Music and Coding


I’m curious to know if anyone here has ever done any coding related to making music, be it scripting in a daw or synth, coding custom plugins with something like JUCE, or playing around with any languages like CSound or Supercollider.

Is anyone in the forum a hobbyist or professional coder?

On a somewhat related note, I just learned that Logic has a MIDI module called Scripter, which lets you process incoming MIDI using JavaScript. I’ve been using Logic for like 10+ years and just now found out. Learn something new every day I suppose.


I’m not a professional, but I taught myself to code a few years ago and use it all the time (probably on a daily basis, honestly) for music and art projects. It’s what supercharges my shit, next to modular.

I’m hitting snags in the DSP algorithm department because my math skills suck and I never went to high school (long story), but as far as scripting, logic and using libraries for the heavy algorithms go, I never really regret knuckling down and at least getting comfortable with the stuff.

There are scripting APIs everywhere, though, you just need to look harder for some. FL Studio, Renoise, Falcon, most modular systems that are worth anything and well beyond (including quite a number of DAWs like Reaper and Mixbus, or literally anything on Linux) all have stockpiles of resources you can tap into, sometimes even with IDEs that fill out 95% of the code and UI elements for you. And that’s not even to mention some of the other great coding applications for music, but I’ll stop there to avoid clogging things up. I could go on forever :smiley:


Your enthusiasm is most welcome, and I’m sure I could go on for a long time as well.

To clarify, I’m actually a software engineer in my day job. This skill has been slowly creeping into my music production over the years, and I’ve played around with scripting in falcon, and supercollider a fair bit.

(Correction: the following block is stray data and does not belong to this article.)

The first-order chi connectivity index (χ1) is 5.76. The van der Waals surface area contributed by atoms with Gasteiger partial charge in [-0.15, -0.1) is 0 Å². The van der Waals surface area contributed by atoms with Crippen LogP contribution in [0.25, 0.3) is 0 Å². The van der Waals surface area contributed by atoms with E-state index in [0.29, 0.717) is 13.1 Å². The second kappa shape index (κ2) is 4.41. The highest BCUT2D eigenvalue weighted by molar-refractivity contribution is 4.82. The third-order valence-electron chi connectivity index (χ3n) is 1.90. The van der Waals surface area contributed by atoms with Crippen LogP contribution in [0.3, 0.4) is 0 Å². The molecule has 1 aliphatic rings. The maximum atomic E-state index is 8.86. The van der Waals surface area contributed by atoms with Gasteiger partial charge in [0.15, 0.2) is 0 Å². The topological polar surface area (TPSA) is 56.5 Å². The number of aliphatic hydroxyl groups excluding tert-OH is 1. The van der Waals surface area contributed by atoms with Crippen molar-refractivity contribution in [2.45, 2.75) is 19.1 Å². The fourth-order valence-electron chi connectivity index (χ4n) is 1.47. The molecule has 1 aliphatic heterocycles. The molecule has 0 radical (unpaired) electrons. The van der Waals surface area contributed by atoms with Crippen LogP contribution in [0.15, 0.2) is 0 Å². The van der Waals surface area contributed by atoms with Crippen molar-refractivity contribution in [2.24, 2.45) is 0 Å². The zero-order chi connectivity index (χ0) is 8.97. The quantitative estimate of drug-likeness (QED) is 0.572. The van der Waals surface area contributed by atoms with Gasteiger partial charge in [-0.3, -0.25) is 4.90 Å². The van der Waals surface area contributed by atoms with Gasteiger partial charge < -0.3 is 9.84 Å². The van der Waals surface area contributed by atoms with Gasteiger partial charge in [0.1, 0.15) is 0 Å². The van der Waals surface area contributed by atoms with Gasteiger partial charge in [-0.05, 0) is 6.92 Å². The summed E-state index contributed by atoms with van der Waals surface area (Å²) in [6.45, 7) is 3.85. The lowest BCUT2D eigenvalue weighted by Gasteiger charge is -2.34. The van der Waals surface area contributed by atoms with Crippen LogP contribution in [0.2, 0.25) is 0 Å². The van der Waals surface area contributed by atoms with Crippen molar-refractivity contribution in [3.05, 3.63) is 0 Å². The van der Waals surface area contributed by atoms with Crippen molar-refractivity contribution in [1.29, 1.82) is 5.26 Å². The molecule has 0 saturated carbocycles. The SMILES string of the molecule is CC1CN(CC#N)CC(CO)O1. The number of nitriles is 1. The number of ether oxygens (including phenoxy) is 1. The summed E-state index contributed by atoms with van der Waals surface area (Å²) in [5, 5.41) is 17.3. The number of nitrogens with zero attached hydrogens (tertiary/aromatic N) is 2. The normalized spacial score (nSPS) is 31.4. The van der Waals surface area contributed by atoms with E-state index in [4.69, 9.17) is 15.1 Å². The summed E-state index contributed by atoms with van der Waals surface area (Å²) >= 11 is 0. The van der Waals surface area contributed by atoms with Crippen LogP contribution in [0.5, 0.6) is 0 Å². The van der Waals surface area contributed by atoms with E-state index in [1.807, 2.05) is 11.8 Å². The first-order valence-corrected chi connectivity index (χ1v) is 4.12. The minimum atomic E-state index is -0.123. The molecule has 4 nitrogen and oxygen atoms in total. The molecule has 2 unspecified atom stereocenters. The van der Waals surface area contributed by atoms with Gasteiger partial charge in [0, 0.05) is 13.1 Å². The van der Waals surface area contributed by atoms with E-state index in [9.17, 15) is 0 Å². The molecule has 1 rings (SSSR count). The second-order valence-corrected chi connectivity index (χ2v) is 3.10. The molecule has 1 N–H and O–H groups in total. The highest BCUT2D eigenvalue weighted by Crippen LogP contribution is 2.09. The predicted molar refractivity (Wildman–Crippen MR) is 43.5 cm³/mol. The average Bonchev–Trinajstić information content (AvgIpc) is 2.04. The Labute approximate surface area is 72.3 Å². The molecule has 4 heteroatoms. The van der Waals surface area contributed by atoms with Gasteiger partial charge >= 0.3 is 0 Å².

recently, I started exploring making VST’s in JUCE. Nothing crazy to show yet, still getting my bearings, but i have some ideas in my head that i want to try and make a reality.

Modular is still not something i have now, but I think that’s going to change soon. :slight_smile:


Hell yeah. I think I’m kind of doing this from the “help me, C++ is scary!” end – I’ve been trying to get some stuff up and running in Blue Cat’s Plug’n Script but still having a hell of a time digging through formulas and trying to actually implement them in code. Soon enough I’ll stumble upon some library and just use that.

The easiest one for me so far to actually implement is Voltage Modular’s Designer (it’s all free, don’t let them trick you), because they hand you a shitload of oscillator, filter and distortion objects to play around with right off the bat. I think I’ve made over 30 modules so far and some of them proved to be quite useful for my rigs :smiley:

I kind of want to strengthen my knowledge as a coder for this, though, just so I can tap into and convert larger libraries down to small projects (like modules). Processing libraries like Beads and Minim use UGens, where I need double data types, and converting over is where my brain shuts down. I can get some of the (Processing library) generators to work in VMD (natives work fine), but implementing the FX correctly is a bust due to my lack of knowledge. Need smarter brain :sweat_smile: